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Dioceses of the Roman Empire, 400 AD
In the later organization of the Roman Empire, the increasingly subdivided provinces were administratively associated in a larger unit, the diocese (Latin dioecesis, from the Greek term διοίκησις, meaning "administration").
After the Christianity was given legal status in 313 the Churches began to organize themselves into dioceses based on provincial, not on the larger regional imperial districts. The dioceses were often smaller than the provinces since there were so many more bishops than governors. Christianity was declared Empire's official religion by Theodosius I 380. Constantine I in 318 gave litigants the right to have court cases transferred from the civil courts to the bishops. This situation must have hardly survived Julian, 361-363. Episcopal courts are not heard of again in the East until 398 and in the West in 408. The quality of these courts were low, and not above suspicion as the bishop of Alexandria Troas found out that clergy were making a corrupt profit. Nonetheless these courts were popular as people could get quick justice without being charged fees, A. H. M. Jones, Later Roman Empire, 1964, p. 480-481 ISBN 0-8018-3285-3. Bishops had no part in the civil administration until the town councils, in decline, lost much authority to a group of 'notables' made up of the richest councilors, powerful and rich persons legally exempted from serving on the councils, retired military, and bishops post-450 A.D. As the Western Empire collapsed in the 5th century|5th century]] bishops in Western Europe assumed a larger part of the role of the former Roman governors. A similar, though less pronounced, development occurred in the East, where the Roman administrative apparatus was largely retained by the Byzantine Empire. In modern times, many dioceses, though later subdivided, have preserved the boundaries of a long-vanished Roman administrative division. For Gaul, Bruce Eagles has observed that "it has long been an academic commonplace in France that the medieval dioceses, and their constituent pagi, were the direct territorial successors of the Roman civitates.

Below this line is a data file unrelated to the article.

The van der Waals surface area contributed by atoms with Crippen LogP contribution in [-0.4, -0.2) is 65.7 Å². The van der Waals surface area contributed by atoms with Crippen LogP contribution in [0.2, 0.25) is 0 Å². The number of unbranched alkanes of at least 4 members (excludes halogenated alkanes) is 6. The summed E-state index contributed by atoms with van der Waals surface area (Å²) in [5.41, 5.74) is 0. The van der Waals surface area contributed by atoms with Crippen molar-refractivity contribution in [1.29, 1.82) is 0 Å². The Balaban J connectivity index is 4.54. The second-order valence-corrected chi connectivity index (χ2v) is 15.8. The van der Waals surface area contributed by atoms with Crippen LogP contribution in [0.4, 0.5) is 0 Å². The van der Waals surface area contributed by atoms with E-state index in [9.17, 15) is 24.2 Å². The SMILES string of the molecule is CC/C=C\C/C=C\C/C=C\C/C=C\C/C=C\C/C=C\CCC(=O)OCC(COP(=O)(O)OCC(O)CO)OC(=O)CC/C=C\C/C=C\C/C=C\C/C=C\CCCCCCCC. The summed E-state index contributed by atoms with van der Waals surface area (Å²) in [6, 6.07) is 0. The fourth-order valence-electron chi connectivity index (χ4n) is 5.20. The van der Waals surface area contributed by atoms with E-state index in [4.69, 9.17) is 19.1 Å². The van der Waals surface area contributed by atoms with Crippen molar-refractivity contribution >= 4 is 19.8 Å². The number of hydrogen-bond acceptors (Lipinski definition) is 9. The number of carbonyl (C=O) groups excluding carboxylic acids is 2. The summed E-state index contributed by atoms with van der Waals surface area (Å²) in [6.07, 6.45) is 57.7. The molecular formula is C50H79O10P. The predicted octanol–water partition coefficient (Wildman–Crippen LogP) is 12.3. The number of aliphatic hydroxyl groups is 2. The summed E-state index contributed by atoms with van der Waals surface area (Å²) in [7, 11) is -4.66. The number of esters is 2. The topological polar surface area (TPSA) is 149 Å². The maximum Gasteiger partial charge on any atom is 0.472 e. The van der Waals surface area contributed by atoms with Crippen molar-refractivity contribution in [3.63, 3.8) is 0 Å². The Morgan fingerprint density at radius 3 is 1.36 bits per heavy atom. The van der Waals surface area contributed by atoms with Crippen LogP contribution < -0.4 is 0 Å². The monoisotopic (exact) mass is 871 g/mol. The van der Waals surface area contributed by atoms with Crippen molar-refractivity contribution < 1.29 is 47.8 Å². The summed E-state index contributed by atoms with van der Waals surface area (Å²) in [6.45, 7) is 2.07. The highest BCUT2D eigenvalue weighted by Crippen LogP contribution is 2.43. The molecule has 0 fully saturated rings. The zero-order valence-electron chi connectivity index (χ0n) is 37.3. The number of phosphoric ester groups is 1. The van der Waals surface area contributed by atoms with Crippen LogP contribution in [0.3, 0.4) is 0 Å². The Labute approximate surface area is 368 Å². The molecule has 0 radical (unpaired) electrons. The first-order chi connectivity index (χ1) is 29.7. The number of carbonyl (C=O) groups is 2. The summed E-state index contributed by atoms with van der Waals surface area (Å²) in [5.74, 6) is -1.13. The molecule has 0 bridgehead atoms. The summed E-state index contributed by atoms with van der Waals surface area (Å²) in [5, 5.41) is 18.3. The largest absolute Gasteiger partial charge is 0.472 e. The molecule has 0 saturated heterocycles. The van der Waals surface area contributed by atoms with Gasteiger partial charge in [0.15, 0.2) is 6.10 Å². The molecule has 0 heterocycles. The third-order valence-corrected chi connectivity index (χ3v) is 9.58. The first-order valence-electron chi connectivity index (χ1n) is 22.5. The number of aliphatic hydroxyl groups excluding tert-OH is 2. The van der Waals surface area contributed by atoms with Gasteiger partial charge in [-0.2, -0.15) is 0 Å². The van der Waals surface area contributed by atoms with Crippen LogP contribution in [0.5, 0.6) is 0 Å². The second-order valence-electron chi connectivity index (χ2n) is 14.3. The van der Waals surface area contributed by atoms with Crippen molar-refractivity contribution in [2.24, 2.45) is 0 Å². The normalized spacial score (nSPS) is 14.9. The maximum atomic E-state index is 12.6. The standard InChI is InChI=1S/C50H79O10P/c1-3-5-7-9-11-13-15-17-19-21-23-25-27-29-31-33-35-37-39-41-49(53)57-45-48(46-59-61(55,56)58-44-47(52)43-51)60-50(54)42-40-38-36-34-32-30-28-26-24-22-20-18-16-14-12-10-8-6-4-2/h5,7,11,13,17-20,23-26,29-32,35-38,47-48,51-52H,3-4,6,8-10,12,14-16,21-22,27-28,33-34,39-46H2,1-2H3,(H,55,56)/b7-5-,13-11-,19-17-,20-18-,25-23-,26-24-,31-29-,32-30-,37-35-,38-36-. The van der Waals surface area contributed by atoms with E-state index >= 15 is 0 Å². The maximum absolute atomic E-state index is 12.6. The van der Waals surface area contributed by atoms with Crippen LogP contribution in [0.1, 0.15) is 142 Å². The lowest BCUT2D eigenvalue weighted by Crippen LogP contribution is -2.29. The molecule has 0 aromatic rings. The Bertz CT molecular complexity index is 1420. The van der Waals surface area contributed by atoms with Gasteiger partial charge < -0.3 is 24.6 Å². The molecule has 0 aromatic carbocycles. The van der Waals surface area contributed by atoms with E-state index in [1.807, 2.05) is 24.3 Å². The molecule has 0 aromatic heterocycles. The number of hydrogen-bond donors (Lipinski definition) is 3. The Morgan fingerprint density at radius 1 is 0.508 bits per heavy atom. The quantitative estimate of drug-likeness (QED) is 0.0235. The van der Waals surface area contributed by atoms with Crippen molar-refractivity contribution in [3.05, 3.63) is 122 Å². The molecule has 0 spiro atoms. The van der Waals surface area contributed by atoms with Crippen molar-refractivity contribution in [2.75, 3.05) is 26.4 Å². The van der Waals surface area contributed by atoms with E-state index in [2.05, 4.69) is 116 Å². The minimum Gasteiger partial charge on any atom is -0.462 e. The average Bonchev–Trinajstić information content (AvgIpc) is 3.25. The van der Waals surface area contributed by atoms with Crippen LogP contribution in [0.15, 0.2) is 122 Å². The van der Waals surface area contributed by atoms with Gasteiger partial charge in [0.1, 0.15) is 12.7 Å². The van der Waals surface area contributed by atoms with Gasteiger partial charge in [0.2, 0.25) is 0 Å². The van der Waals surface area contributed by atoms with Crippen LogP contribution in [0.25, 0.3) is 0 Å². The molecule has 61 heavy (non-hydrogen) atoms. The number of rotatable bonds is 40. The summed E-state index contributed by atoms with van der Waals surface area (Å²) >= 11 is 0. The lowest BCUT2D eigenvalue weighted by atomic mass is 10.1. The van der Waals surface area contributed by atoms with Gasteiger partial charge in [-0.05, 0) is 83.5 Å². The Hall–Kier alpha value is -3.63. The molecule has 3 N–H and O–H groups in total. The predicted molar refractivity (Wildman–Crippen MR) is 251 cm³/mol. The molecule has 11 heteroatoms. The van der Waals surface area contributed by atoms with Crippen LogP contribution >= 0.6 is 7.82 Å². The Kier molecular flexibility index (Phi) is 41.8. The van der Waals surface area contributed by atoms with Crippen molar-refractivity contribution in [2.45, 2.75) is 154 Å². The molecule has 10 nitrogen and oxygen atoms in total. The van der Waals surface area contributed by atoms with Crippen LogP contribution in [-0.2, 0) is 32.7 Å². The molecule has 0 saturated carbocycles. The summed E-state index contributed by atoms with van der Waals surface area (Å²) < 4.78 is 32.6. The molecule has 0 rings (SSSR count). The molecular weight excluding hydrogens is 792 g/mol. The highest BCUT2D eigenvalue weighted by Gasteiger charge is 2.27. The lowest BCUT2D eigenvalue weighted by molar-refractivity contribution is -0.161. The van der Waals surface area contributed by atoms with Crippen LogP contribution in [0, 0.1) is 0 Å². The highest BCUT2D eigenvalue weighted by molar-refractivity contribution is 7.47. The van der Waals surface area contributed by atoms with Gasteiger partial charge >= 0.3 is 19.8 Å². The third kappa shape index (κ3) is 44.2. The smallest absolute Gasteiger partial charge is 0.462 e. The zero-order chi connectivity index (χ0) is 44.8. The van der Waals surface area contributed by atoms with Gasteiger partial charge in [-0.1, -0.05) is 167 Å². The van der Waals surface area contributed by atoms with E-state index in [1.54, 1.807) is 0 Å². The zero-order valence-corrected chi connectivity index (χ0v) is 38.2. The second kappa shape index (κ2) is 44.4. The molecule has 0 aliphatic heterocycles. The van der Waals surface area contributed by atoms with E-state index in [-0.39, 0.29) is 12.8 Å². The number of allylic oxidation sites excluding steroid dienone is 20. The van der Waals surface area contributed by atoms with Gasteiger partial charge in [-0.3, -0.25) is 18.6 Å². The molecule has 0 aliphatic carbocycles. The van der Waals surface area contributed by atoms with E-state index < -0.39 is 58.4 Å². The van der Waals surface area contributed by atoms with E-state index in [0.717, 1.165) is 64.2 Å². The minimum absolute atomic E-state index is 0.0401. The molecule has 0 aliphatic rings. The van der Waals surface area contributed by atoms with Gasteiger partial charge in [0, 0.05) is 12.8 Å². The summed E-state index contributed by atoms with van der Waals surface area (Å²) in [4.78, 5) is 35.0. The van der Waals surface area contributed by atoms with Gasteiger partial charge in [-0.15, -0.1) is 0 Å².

Modern usage of 'diocese' tends to refer to the sphere of a bishop's jurisdiction. This became commonplace during the self-conscious "classicizing" structural evolution of the Carolingian Empire in the 9th century, but this usage had itself been evolving from the much earlier parochia ("parish"), dating from the increasingly formalised Christian authority structure in the 4th century.